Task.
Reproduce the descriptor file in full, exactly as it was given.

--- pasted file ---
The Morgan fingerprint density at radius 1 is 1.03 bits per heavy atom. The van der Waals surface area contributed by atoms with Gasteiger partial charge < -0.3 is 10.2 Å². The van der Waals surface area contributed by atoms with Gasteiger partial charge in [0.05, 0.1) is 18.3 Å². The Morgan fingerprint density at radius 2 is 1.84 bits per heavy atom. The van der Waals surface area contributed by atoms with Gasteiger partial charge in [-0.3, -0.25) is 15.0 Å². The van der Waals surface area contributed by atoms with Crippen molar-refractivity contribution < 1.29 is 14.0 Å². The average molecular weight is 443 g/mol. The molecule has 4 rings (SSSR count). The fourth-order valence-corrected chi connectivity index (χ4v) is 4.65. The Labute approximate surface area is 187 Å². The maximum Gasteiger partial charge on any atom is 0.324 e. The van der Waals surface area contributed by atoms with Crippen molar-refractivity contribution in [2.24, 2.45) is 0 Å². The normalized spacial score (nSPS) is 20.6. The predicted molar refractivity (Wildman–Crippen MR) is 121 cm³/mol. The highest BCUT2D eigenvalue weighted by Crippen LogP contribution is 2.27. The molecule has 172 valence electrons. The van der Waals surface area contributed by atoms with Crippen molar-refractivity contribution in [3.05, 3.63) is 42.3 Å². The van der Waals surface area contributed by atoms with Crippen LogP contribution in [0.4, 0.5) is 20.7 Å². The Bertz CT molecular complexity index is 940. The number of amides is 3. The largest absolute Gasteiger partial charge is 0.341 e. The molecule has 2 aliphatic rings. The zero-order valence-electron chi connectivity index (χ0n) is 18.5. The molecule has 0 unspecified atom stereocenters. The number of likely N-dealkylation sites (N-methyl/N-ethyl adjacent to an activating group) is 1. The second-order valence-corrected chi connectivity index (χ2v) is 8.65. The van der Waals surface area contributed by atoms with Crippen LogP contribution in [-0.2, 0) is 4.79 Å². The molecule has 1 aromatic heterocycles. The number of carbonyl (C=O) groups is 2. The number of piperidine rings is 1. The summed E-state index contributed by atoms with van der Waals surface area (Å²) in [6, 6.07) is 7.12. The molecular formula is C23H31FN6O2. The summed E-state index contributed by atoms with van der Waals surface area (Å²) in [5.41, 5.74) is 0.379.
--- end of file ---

The Morgan fingerprint density at radius 1 is 1.03 bits per heavy atom. The van der Waals surface area contributed by atoms with Gasteiger partial charge < -0.3 is 10.2 Å². The van der Waals surface area contributed by atoms with Gasteiger partial charge in [0.05, 0.1) is 18.3 Å². The Morgan fingerprint density at radius 2 is 1.84 bits per heavy atom. The van der Waals surface area contributed by atoms with Gasteiger partial charge in [-0.3, -0.25) is 15.0 Å². The van der Waals surface area contributed by atoms with Crippen molar-refractivity contribution < 1.29 is 14.0 Å². The average molecular weight is 443 g/mol. The molecule has 4 rings (SSSR count). The fourth-order valence-corrected chi connectivity index (χ4v) is 4.65. The Labute approximate surface area is 187 Å². The maximum Gasteiger partial charge on any atom is 0.324 e. The van der Waals surface area contributed by atoms with Crippen molar-refractivity contribution in [2.24, 2.45) is 0 Å². The normalized spacial score (nSPS) is 20.6. The predicted molar refractivity (Wildman–Crippen MR) is 121 cm³/mol. The highest BCUT2D eigenvalue weighted by Crippen LogP contribution is 2.27. The molecule has 172 valence electrons. The van der Waals surface area contributed by atoms with Crippen molar-refractivity contribution in [3.05, 3.63) is 42.3 Å². The van der Waals surface area contributed by atoms with Crippen LogP contribution in [0.4, 0.5) is 20.7 Å². The Bertz CT molecular complexity index is 940. The number of amides is 3. The largest absolute Gasteiger partial charge is 0.341 e. The molecule has 2 aliphatic rings. The zero-order valence-electron chi connectivity index (χ0n) is 18.5. The molecule has 0 unspecified atom stereocenters. The number of likely N-dealkylation sites (N-methyl/N-ethyl adjacent to an activating group) is 1. The second-order valence-corrected chi connectivity index (χ2v) is 8.65. The van der Waals surface area contributed by atoms with Crippen LogP contribution in [-0.2, 0) is 4.79 Å². The molecule has 1 aromatic heterocycles. The number of carbonyl (C=O) groups is 2. The number of piperidine rings is 1. The summed E-state index contributed by atoms with van der Waals surface area (Å²) in [6, 6.07) is 7.12. The molecular formula is C23H31FN6O2. The summed E-state index contributed by atoms with van der Waals surface area (Å²) in [5.41, 5.74) is 0.379.